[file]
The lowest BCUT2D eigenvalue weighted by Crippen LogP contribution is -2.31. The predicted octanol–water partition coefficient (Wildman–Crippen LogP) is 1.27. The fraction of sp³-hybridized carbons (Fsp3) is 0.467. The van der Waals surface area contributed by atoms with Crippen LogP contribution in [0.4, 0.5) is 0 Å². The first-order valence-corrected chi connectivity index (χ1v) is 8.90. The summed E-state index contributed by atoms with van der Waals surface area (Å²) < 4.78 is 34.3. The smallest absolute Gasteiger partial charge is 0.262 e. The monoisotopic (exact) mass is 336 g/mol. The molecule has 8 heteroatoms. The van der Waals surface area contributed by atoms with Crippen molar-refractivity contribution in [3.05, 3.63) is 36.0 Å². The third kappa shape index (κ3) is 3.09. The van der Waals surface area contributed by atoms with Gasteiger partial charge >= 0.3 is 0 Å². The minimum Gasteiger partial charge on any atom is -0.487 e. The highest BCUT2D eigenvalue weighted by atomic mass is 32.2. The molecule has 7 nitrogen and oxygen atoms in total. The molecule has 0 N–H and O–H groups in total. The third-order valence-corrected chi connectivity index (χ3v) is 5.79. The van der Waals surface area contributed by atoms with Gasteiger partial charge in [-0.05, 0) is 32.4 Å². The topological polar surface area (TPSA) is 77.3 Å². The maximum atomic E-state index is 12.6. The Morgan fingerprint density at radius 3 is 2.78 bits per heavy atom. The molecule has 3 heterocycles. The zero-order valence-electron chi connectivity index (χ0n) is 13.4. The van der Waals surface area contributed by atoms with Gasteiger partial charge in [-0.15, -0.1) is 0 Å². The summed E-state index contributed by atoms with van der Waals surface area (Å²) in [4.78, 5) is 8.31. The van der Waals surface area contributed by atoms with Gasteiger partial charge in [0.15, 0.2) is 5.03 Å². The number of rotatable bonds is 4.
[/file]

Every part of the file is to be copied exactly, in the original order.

The lowest BCUT2D eigenvalue weighted by Crippen LogP contribution is -2.31. The predicted octanol–water partition coefficient (Wildman–Crippen LogP) is 1.27. The fraction of sp³-hybridized carbons (Fsp3) is 0.467. The van der Waals surface area contributed by atoms with Crippen LogP contribution in [0.4, 0.5) is 0 Å². The first-order valence-corrected chi connectivity index (χ1v) is 8.90. The summed E-state index contributed by atoms with van der Waals surface area (Å²) < 4.78 is 34.3. The smallest absolute Gasteiger partial charge is 0.262 e. The monoisotopic (exact) mass is 336 g/mol. The molecule has 8 heteroatoms. The van der Waals surface area contributed by atoms with Crippen molar-refractivity contribution in [3.05, 3.63) is 36.0 Å². The third kappa shape index (κ3) is 3.09. The van der Waals surface area contributed by atoms with Gasteiger partial charge >= 0.3 is 0 Å². The minimum Gasteiger partial charge on any atom is -0.487 e. The highest BCUT2D eigenvalue weighted by atomic mass is 32.2. The molecule has 7 nitrogen and oxygen atoms in total. The molecule has 0 N–H and O–H groups in total. The third-order valence-corrected chi connectivity index (χ3v) is 5.79. The van der Waals surface area contributed by atoms with Gasteiger partial charge in [-0.05, 0) is 32.4 Å². The topological polar surface area (TPSA) is 77.3 Å². The maximum atomic E-state index is 12.6. The Morgan fingerprint density at radius 3 is 2.78 bits per heavy atom. The molecule has 3 heterocycles. The zero-order valence-electron chi connectivity index (χ0n) is 13.4. The van der Waals surface area contributed by atoms with Gasteiger partial charge in [-0.15, -0.1) is 0 Å². The summed E-state index contributed by atoms with van der Waals surface area (Å²) in [4.78, 5) is 8.31. The van der Waals surface area contributed by atoms with Gasteiger partial charge in [0.15, 0.2) is 5.03 Å². The number of rotatable bonds is 4.